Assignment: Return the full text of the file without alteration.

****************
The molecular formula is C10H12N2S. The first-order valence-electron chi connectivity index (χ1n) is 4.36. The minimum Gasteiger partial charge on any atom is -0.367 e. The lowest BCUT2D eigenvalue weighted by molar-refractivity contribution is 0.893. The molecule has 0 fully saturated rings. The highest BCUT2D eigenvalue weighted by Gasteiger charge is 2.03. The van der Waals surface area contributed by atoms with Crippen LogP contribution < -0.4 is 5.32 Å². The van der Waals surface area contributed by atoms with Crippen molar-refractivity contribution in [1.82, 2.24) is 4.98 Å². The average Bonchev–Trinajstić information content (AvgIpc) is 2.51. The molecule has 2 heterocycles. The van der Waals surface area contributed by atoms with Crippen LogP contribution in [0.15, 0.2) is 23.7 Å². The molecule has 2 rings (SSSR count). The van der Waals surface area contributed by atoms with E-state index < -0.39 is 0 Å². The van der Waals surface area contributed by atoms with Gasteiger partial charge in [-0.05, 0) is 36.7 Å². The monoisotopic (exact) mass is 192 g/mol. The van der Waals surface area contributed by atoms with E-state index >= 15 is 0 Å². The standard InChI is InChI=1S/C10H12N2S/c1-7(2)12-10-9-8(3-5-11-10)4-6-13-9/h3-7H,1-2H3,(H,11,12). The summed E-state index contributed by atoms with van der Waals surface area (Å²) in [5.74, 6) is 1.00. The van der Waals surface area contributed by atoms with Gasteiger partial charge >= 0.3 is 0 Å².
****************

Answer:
The molecular formula is C10H12N2S. The first-order valence-electron chi connectivity index (χ1n) is 4.36. The minimum Gasteiger partial charge on any atom is -0.367 e. The lowest BCUT2D eigenvalue weighted by molar-refractivity contribution is 0.893. The molecule has 0 fully saturated rings. The highest BCUT2D eigenvalue weighted by Gasteiger charge is 2.03. The van der Waals surface area contributed by atoms with Crippen LogP contribution < -0.4 is 5.32 Å². The van der Waals surface area contributed by atoms with Crippen molar-refractivity contribution in [1.82, 2.24) is 4.98 Å². The average Bonchev–Trinajstić information content (AvgIpc) is 2.51. The molecule has 2 heterocycles. The van der Waals surface area contributed by atoms with Crippen LogP contribution in [0.15, 0.2) is 23.7 Å². The molecule has 2 rings (SSSR count). The van der Waals surface area contributed by atoms with E-state index < -0.39 is 0 Å². The van der Waals surface area contributed by atoms with Gasteiger partial charge in [-0.05, 0) is 36.7 Å². The monoisotopic (exact) mass is 192 g/mol. The van der Waals surface area contributed by atoms with E-state index >= 15 is 0 Å². The standard InChI is InChI=1S/C10H12N2S/c1-7(2)12-10-9-8(3-5-11-10)4-6-13-9/h3-7H,1-2H3,(H,11,12). The summed E-state index contributed by atoms with van der Waals surface area (Å²) in [5.74, 6) is 1.00. The van der Waals surface area contributed by atoms with Gasteiger partial charge >= 0.3 is 0 Å².